Sunday, October 16, 2016

Coffee Conversations

I just completed the finishing on a series of tiny faces and I'm feeling mighty proud. When you get from this...

to this
Coffee Conversation No. 2, 6 x 6 inches mounted

it's an accomplishment.

I like this group of people, they share a common story (they like coffee).

It all started with a trip to the coffee shop one very hot day this past summer (coffee drinkers without AC need to travel for their morning cup). I brought my sketchbook of course and spent more time drawing than drinking. My experience is, no one notices.

You get very good at cell phone and laptop poses and begin to wonder if there really were any conversations but be patient, they happen.

Later I chose the ones I was most intrigued with and drew them again, this time with a big black crayon, one of my favorite tools (no erasing there). I had used my acute eavesdropping skills to flesh out the stories of these people...with a bit of poetic license of course.

oh those 3/4 faces in weaving, so tricky when small...

I have to say my first was one of my favorites, this woman ordered iced coffee to go. Trust me, it was hot outside.

As always on the pipe loom, 10 epi and 3 1/2 inches wide

The final piece in the series of 5 came back to wedge weave (yes indeed Connie Lippert). There was a lot of action that day, the perfect opportunity for a bit of wedge weave.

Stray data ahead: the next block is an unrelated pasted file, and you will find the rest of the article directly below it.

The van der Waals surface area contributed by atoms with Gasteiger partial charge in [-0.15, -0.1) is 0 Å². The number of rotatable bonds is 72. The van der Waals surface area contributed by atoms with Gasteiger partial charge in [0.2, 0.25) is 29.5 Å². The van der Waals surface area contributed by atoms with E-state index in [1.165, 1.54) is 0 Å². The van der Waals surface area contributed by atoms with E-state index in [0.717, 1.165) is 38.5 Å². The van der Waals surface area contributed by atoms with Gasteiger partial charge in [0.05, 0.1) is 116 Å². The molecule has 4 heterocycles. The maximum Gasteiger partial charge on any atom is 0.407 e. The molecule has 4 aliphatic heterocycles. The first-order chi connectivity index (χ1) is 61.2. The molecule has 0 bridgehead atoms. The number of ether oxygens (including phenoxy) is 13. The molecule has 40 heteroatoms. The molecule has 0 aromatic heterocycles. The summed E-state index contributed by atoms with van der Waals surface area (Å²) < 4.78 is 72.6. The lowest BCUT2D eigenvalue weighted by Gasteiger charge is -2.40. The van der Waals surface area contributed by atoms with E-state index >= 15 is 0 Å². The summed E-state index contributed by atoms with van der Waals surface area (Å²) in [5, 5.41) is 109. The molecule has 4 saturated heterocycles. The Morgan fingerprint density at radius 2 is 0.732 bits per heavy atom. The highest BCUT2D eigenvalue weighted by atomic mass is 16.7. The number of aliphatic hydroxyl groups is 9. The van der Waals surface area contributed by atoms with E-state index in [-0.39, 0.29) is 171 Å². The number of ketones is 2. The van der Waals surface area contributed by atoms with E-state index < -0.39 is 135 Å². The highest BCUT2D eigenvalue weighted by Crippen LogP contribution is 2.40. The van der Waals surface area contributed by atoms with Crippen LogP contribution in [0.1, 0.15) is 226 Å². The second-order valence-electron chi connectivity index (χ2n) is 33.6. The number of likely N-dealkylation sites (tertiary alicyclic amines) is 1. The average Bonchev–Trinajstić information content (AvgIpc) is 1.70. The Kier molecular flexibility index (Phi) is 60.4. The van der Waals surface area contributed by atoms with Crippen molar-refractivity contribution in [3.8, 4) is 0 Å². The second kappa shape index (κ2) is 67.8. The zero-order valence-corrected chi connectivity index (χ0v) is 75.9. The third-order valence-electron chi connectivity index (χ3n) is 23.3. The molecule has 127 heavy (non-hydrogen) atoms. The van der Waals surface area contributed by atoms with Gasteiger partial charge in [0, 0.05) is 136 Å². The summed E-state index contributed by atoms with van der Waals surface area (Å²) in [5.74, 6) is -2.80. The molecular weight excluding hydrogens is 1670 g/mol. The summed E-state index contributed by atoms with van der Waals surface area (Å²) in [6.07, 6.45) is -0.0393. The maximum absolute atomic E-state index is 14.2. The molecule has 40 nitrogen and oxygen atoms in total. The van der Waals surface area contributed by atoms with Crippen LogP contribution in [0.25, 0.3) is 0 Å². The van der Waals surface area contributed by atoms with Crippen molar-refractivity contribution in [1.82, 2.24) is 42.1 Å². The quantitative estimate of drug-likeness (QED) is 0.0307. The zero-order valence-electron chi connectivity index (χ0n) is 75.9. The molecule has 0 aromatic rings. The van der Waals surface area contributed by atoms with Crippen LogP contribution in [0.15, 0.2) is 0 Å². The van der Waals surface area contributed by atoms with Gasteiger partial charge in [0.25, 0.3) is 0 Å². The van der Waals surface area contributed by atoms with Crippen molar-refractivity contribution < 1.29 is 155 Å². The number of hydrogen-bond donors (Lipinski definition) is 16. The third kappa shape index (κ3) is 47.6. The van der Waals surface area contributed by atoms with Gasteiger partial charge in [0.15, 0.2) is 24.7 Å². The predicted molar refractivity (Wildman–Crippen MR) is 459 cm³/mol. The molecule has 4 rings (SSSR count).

I used to do far more tiny faces years ago and it was such a pleasure to return to that practice. The connection to my drawing makes it even better, the stories of each person a bit richer.

Winter is a few months away. I wonder what a trip to the coffee shop will look like then?


  1. Thanks Ellen, I tend to spend a lot of time at coffee shops, so why not take advantage of it?

  2. Your faces make my day, Ruth. There is nothing else like them.

  3. Wonderful! Enjoy your people and
    the life you give to them....

  4. Thanks Laura and Janie - I do get rather wrapped up in stories...lately I've been working on ideas from the substitute teaching I do - now there's a rich vein to mine...

  5. A quote from Margaret Atwood, "In the end, we all become stories." Delightfully you tell their stories in your weaving.

  6. How nice to remind me of Atwood, I so admire her...a morning's worth of stories in a coffee shop offers quite bit of fodder. Good thing I've developed a high level of eavesdropping skills....